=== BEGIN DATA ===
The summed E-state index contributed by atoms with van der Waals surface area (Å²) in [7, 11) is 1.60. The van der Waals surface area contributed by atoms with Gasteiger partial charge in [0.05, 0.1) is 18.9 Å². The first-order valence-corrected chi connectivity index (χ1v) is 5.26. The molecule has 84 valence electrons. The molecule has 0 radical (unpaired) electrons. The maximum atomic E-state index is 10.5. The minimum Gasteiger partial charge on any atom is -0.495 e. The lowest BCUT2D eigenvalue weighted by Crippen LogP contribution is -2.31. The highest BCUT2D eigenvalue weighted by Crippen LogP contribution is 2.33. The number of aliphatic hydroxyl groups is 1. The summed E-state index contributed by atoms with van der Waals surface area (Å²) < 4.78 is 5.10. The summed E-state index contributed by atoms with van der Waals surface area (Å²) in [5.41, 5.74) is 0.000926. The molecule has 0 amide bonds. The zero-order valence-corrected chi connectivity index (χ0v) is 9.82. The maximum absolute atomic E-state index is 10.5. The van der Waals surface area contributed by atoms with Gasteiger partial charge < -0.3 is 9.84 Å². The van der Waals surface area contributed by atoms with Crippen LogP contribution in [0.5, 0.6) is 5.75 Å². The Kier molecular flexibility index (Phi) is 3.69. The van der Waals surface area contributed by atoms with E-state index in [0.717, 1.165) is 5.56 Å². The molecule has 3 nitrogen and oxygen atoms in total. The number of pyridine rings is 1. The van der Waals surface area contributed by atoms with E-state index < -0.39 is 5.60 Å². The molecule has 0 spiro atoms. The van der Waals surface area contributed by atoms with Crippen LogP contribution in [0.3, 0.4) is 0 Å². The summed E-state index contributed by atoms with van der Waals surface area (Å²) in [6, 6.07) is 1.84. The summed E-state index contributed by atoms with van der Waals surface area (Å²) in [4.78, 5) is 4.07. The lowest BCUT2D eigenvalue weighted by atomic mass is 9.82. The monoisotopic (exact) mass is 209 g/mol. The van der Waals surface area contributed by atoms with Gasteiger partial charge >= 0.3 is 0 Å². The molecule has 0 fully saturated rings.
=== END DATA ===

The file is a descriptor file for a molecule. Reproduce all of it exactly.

The summed E-state index contributed by atoms with van der Waals surface area (Å²) in [7, 11) is 1.60. The van der Waals surface area contributed by atoms with Gasteiger partial charge in [0.05, 0.1) is 18.9 Å². The first-order valence-corrected chi connectivity index (χ1v) is 5.26. The molecule has 84 valence electrons. The molecule has 0 radical (unpaired) electrons. The maximum atomic E-state index is 10.5. The minimum Gasteiger partial charge on any atom is -0.495 e. The lowest BCUT2D eigenvalue weighted by Crippen LogP contribution is -2.31. The highest BCUT2D eigenvalue weighted by Crippen LogP contribution is 2.33. The number of aliphatic hydroxyl groups is 1. The summed E-state index contributed by atoms with van der Waals surface area (Å²) < 4.78 is 5.10. The summed E-state index contributed by atoms with van der Waals surface area (Å²) in [5.41, 5.74) is 0.000926. The molecule has 0 amide bonds. The zero-order valence-corrected chi connectivity index (χ0v) is 9.82. The maximum absolute atomic E-state index is 10.5. The van der Waals surface area contributed by atoms with Gasteiger partial charge < -0.3 is 9.84 Å². The van der Waals surface area contributed by atoms with Crippen LogP contribution in [0.5, 0.6) is 5.75 Å². The Kier molecular flexibility index (Phi) is 3.69. The van der Waals surface area contributed by atoms with E-state index in [0.717, 1.165) is 5.56 Å². The molecule has 3 nitrogen and oxygen atoms in total. The number of pyridine rings is 1. The van der Waals surface area contributed by atoms with E-state index < -0.39 is 5.60 Å². The molecule has 0 spiro atoms. The van der Waals surface area contributed by atoms with Crippen LogP contribution in [0.3, 0.4) is 0 Å². The summed E-state index contributed by atoms with van der Waals surface area (Å²) in [6, 6.07) is 1.84. The summed E-state index contributed by atoms with van der Waals surface area (Å²) in [4.78, 5) is 4.07. The lowest BCUT2D eigenvalue weighted by atomic mass is 9.82. The monoisotopic (exact) mass is 209 g/mol. The van der Waals surface area contributed by atoms with Gasteiger partial charge >= 0.3 is 0 Å². The molecule has 0 fully saturated rings.